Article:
Rebranding and expanding: Bank of Cherokee County becomes “Local Bank”

New logo for Local Bank, previously known as Bank of Cherokee County. 

PARK HILL – An enduring fixture in Cherokee County is getting a new name and fresh look. Bank of Cherokee County, founded the same year as Oklahoma statehood in 1907, has been renamed “Local Bank.” The announcement was made at a community luncheon on Wednesday at the Chapman Center, Local Bank's new community events center in Park Hill, Okla.

After more than a century in business and nearly 30 years under the same ownership, bank leaders say the time is right to update the brand to better reflect its commitment to local communities across northeast Oklahoma. 

“We have a proud and longstanding foothold in Cherokee County and are honored to serve our friends and neighbors for many decades. Renaming ourselves ‘Local Bank’ more accurately describes how we work closely with our customers and demonstrates our commitment to local communities across northeast Oklahoma,” said Local Bank Chief Executive Officer and Board Chair Susan Chapman Plumb. “We have preserved many aspects of the old logo while updating it with a cleaner, more contemporary design. It will feel familiar to those accustomed to seeing our old logo but conveys a more modern look.”

The bank’s colors remain green and white, but a bright canary yellow has been added as an accent color. The distinctive border around the bank’s name has received a modern update, and the words “Our Community Bank” written in the Cherokee syllabary have been added underneath the logo. Team members at Local Bank conferred with first-language Cherokee speakers and community members on how to best express the bank’s deep connections and roots within the Cherokee Nation. 

Chapman Plumb is a Cherokee Nation citizen, and Local Bank is the only female, Native-owned financial institution in the United States. Local Bank is a certified Community Development Financial Institution (CDFI) and a Minority Depository Institution (MDI). CDFIs and MDIs aim to provide credit, financial services, and financial literacy to underserved markets and populations. These values guide Local Bank as a mission-driven institution striving to improve the communities it serves. 

As the bank takes on a new name, it also expands into new markets as one of the fastest growing banks in Oklahoma. Bank of Cherokee County has operated branches in Hulbert, Park Hill and Tahlequah for many years. As the institution transitions to Local Bank, additional locations will open under the new name in Sallisaw and Grove. Also on Wednesday, a groundbreaking was held for a new, modern branch to replace the current bank in Hulbert. Local Bank also added a community and corporate events center in Park Hill last year.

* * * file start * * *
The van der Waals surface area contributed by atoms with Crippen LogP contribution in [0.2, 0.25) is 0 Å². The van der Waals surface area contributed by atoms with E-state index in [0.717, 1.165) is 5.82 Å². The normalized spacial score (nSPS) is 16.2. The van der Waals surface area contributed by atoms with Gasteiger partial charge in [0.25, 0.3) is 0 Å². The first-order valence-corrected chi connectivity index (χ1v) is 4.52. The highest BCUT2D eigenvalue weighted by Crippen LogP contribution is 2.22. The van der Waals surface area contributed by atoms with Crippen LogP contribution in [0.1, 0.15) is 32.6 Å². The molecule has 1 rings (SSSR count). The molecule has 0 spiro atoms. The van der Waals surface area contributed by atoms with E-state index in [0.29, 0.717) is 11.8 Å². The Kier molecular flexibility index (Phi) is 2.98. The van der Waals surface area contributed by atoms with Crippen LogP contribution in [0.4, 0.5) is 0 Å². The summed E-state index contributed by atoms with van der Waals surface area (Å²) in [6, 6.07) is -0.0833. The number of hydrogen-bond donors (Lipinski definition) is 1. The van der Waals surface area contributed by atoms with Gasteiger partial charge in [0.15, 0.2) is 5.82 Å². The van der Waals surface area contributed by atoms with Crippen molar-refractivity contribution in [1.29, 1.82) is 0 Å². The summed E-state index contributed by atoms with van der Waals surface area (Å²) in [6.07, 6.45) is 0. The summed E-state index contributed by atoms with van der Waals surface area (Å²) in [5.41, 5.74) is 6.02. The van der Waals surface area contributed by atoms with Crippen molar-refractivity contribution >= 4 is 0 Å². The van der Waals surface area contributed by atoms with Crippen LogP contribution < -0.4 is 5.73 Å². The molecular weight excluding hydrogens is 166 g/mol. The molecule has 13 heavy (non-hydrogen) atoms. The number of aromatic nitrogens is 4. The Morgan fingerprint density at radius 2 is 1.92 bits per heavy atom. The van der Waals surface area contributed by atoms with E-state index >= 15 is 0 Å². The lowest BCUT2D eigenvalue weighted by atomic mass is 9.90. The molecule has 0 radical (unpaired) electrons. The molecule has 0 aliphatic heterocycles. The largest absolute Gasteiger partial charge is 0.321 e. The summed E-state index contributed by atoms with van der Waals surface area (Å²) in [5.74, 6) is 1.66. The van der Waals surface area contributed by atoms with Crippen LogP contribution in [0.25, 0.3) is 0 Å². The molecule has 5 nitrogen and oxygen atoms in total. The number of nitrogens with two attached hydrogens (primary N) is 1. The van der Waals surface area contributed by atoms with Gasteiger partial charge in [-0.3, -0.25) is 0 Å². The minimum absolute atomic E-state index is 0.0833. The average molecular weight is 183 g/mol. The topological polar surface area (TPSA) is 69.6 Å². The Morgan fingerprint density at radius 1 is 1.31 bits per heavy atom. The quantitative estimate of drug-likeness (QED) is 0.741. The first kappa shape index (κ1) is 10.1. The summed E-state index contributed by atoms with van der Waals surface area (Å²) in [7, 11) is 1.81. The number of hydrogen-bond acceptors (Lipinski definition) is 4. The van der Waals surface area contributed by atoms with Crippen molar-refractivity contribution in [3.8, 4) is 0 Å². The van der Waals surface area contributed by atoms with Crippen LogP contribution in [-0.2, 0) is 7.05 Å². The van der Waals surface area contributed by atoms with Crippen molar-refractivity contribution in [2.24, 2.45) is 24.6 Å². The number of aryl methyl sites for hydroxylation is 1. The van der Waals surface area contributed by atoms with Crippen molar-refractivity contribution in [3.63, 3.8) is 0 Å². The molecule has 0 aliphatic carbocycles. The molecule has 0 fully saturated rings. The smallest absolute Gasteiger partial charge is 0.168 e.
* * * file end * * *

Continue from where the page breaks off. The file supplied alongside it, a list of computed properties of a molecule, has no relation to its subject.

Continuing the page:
“As northeast Oklahoma grows, our bank and services have grown, and we are confident that our customer-focused service will benefit communities outside of Cherokee County,” Chapman Plumb said. “While our name has changed to ‘Local Bank,’ our dedication to personalized service and our responsibility to serve rural, minority and underserved populations is stronger than ever. We hope customers see and feel that in our new look and when they visit our new and existing locations.”

Banking services will not be interrupted by the name change. Customers may use their current debit cards and checks carrying the Bank of Cherokee County name and logo, and auto drafts to and from customer accounts will not be affected. The bank’s new website is

“Our current growth model and strategic plan going forward made this the perfect time to change our name to something that better reflects our mission and service model,” said Local Bank President Luke Dobbins. “We are well-positioned to expand outside of Cherokee County into places where a community bank is needed. At the same time, it’s important to maintain the same level of personal service and stay true to our mission of serving rural, minority and low-income communities.”

Local Bank was established in Hulbert, Oklahoma, just before statehood in 1907. Its founders were a group of prominent Cherokee Nation citizens, including U.S. Congressman W.W. Hastings. Although the bank’s name has changed over the years, its place as a fixture in the community is unwavering. 

“We could not be more optimistic about our future,” Chapman Plumb said. “Our position as a community bank uniquely suits us to expand into areas that have traditionally seen a shrinking bank presence and need services like ours. We are truly grateful for the loyalty our customers have shown us through the years, and we look forward to strengthening those relationships and forming new ones in our expanded markets.”